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Drug, doctor shortages slow world AIDS effort-WHO
  MAPUTO (Reuters) - Shortages of both key drugs and the doctors to administer them remain serious problems with the global response to the AIDS epidemic, a senior World Health Organisation (WHO) official said on Wednesday.
Jack Chow, WHO assistant director general for HIV/AIDS, tuberculosis and malaria, said overall manufacturing capacity for antiretroviral (ARV) drugs was improving as more generic versions come on line around the world.
But he said severe shortages of health care personnel in developing countries, particularly in Africa, the epicentre of the AIDS epidemic, could hamper the development of effective treatment programmes.
"My collective sense is that momentum toward provision of ARVs is building," Chow said at a meeting of the World Economic Forum's Africa summit in the Mozambican capital. "But we recognise that bottlenecks exist at the country level. Personnel capacity, that is the one that we think about," he said.
More than half of the as many as 46 million people infected with AIDS worldwide live in Africa and the continent sees another 8,000 infected each day.
South Africa alone has more than five million HIV-positive people and only this year launched a programme to provide ARV treatment in the public sector.
The South African programme, described as the world's largest single AIDS intervention, got off to a slow start however, and officials said last month that drug shortages prevented them from signing up more patients.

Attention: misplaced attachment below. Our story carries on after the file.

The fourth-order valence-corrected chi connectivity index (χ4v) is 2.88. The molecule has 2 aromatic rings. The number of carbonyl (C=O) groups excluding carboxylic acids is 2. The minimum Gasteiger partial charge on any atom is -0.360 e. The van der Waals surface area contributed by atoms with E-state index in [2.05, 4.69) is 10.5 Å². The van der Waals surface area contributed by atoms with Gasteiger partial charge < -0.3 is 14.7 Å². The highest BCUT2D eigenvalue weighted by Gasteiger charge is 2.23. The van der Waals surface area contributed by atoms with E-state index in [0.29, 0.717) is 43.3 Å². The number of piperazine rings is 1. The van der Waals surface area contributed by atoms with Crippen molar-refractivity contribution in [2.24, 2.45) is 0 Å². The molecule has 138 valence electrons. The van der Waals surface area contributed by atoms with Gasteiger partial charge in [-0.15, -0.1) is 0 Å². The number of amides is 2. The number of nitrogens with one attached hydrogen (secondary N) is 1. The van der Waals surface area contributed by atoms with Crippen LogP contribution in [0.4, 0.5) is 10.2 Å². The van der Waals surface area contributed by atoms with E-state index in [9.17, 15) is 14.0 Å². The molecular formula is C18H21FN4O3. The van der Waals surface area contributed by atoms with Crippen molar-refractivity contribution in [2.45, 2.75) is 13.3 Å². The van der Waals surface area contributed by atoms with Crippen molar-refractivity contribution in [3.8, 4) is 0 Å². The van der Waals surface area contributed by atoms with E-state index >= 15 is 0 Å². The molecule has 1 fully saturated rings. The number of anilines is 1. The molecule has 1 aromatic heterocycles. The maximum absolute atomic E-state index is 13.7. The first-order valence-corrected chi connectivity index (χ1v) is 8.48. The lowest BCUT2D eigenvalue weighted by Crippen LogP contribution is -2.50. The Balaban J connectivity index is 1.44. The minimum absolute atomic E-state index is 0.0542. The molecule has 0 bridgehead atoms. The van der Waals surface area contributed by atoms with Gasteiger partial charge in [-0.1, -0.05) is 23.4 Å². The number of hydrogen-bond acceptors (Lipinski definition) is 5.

South Africa's only domestic producer of ARVs, Aspen Pharmacare, said on Wednesday it was ramping up production as quickly as possible with the commission of a $30 million new plant in Port Elizabeth this month that will more than double annual output to some eight billion tablets.
"That more than accommodates sub-Saharan Africa's needs, even if we got all the business, which we won't," said Stavros Nicolaou, Aspen's senior executive for strategic development.
Other sources of drugs include India and Brazil, both of which have been expanding generic production capacity ahead of an expected sharp rise in world demand.
Chow said he was confident that, over time, enough drugs would become available to supply the WHO's ambitious "3 by 5" plan, which envisions putting a total of three million people in the developing world on ARV treatment by 2005.

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